New Zoom Bug Prompts Security Fix, Platform Changes
A newly discovered Zoom vulnerability would have enabled an attacker to join active meetings and access audio, video, and documents shared.
CPX 360 – New Orleans, La. – A previously undisclosed and now patched vulnerability in the Zoom conferencing platform could have let attackers drop into active meetings by generating and verifying Zoom IDs.
Zoom users know the platform’s unique meeting IDs are made up of 9, 10, or 11-digit numbers. If hosts don’t require a conference password or enable the Waiting Room feature, Zoom ID is the only factor protecting meetings from unauthorized attendees. Check Point researchers found it was possible for an attacker to generate potentially valid Zoom IDs and automate their verification.
“The number should be privately shared, and it should be that nobody should be able to guess it,” says Check Point head of cyber research Yaniv Balmas. “We found a vulnerability in Zoom that allows it to tell us whether a number is a meeting number in a matter of minutes.”
Researchers pre-generated a list of potential meeting IDs and prepared a URL string for joining a meeting. When the URL was entered with a random meeting ID number, they noticed the HTML body of the returned response indicated “Invalid meeting ID” or “Valid Meeting ID found,” depending on whether the ID was linked to an active conference. Automating this approach allowed them to quickly determine valid ID numbers and drop in on random ongoing calls.
“Although we know the number is valid, we don’t know whose chat it’s going to be,” Balmas notes. “You can call it Zoom roulette.”
Exploiting this vulnerability could grant an attacker the same privileges as any Zoom attendee, meaning they would have access to audio, video, and documents shared during the call. While the intruder would not be invisible, Balmas points out, it wouldn’t be difficult to go unnoticed.
“To be frank, when you have a meeting with 20 to 30 participants, do you take the time to validate each and every participant in the meeting?” he asks. Researchers were able to correctly predict roughly four percent of the randomly generated meeting IDs, which they consider a high chance of success compared with pure brute force.
This isn’t a simple attack, Balmas says, but an intermediate adversary could pull it off. Other vulnerabilities the research team uncovers are typically more technical, he explains. “I wouldn’t call this one easy, but the bar is definitely lower than what we usually do,” he adds.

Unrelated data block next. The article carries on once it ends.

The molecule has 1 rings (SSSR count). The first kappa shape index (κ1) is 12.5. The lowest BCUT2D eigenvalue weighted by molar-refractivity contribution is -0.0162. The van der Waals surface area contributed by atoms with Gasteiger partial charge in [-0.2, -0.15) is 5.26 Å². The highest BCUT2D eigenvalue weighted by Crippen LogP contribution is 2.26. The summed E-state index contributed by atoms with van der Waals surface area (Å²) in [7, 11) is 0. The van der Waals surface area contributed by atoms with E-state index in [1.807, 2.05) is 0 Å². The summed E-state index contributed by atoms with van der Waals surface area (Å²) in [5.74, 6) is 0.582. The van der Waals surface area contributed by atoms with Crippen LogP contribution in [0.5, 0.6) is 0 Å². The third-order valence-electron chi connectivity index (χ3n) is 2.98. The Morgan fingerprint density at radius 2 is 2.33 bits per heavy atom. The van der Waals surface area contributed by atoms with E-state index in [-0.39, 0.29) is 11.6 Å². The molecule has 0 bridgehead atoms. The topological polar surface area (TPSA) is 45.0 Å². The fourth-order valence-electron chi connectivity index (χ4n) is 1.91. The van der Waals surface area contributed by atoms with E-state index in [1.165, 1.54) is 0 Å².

The Check Point Research team discovered this flaw last year and contacted Zoom in July 2019. Following a responsible disclosure process, the communications company released a fix in August of 2019 and introduced several mitigations to its platform, so this type of attack is no longer possible. The patch must be deployed manually.
Zoom is adding passwords by default to all future scheduled meetings. Users can add a password to meetings they have scheduled; Zoom is sending instructions to users. Password settings can be enforced at the account and group levels by the account administrator.
Zoom no longer automatically indicates if a meeting ID is valid or invalid; this way, an attacker will not be able to narrow the pool of meetings in an attempt to join one. Repeated attempts to scan for IDs will cause a device to be blocked for a period of time.
Who’s On the Line? Poking Holes in Conference Platforms
This is the latest in a series of vulnerabilities discovered in popular conference platforms. Late last year, the CQ Prime Threat Research Team disclosed the “Prying-Eye” flaw, which existed in the Zoom and Cisco Webex conferencing tools. Prying-Eye could let attackers scan for, and drop into, video meetings unprotected by a password.
More recently, Cisco issued a patch for CVE-2020-3142, a vulnerability in Cisco Webex Meetings Suite websites and Cisco Webex Meetings Online that would allow an unauthenticated, remote attendee to join a password-protected meeting without entering the password. An attacker could exploit this by accessing a known meeting ID or URL from a mobile device’s Web browser.
“Video chats are a very valid attack vector,” says Balmas. “I wouldn’t be surprised if [attackers] are trying to look for more vulnerabilities there.” Flaws like these could grant intruders access to directors’ meetings and other calls where participants discuss sensitive business matters.
Kelly Sheridan is the Staff Editor at Dark Reading, where she focuses on cybersecurity news and analysis. She is a business technology journalist who previously reported for InformationWeek, where she covered Microsoft, and Insurance & Technology, where she covered financial … View Full Bio